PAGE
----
|[AMRadio] 4-1000A Grounded Grid Class-C|
k4kyv at charter.net
Thu Oct 3 14:21:46 EDT 2013
> From: Rob Atkinson <ranchorobbo at gmail.com>
> So is a grid driven class C final different from the cathode driven
> example (as pertains to feed through issues)
> because grid driven takes less drive power for a given output? I mean
> do you escape the feed through power problems with grid driven because
> the drive power is a lot less?
No, the amount of driving power required has nothing to do with it. The
feed-through is inherent to the g-g circuit. With grounded grid, the
output appears from the plate of the tube to ground at the plate tuning
network just as with a grid driven amplifier, but the grid drive is
inserted between the cathode and ground. The actual output delivered by
the tube still runs from plate to cathode, effectively placing the input
(rf drive) in series with the output load as far as the tube is
concerned, "ground" merely being a reference point in the series circuit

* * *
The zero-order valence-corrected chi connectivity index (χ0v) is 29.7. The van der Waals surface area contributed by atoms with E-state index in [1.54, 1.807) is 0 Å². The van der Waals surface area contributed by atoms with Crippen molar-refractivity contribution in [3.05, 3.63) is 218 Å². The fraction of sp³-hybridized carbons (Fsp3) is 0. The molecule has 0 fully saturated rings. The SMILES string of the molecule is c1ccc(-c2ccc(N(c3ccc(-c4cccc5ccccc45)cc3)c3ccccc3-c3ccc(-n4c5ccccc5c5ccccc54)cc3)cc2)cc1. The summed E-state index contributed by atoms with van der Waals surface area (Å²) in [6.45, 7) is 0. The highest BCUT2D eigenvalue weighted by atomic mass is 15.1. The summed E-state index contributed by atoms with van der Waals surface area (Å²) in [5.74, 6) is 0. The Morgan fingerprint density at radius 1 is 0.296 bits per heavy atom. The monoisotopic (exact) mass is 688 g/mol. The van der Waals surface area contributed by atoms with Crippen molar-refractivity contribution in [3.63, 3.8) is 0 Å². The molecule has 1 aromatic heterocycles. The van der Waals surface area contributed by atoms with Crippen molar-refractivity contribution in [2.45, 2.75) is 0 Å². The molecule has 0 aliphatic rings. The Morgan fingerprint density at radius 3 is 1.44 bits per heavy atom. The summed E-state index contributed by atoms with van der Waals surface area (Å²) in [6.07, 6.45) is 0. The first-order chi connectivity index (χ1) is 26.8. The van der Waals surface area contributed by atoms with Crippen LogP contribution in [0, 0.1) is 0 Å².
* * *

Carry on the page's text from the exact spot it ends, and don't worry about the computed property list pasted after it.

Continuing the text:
between cathode and plate. Thus with a steady carrier driving the
cathode with respect to ground, when the actual plate output from the
tube reaches zero at 100% negative modulation peaks, the steady carrier
feeding the input remains in series with the load, allowing most of that
driving power to appear at the plate tuning network (total driving power
minus the power consumed in the grid circuit).
Driving the negative modulation peaks past cut-off during overmodulation
still results in splatter and distortion, whether the rf that appears in
the transmitter output at cut-off is zero at baseline, or at some fixed
minimum determined by the amount of feed-through. In the latter case,
the scope may not show modulation in excess of 100%, but you are still
attempting to exceed the modulation capability of the transmitter.
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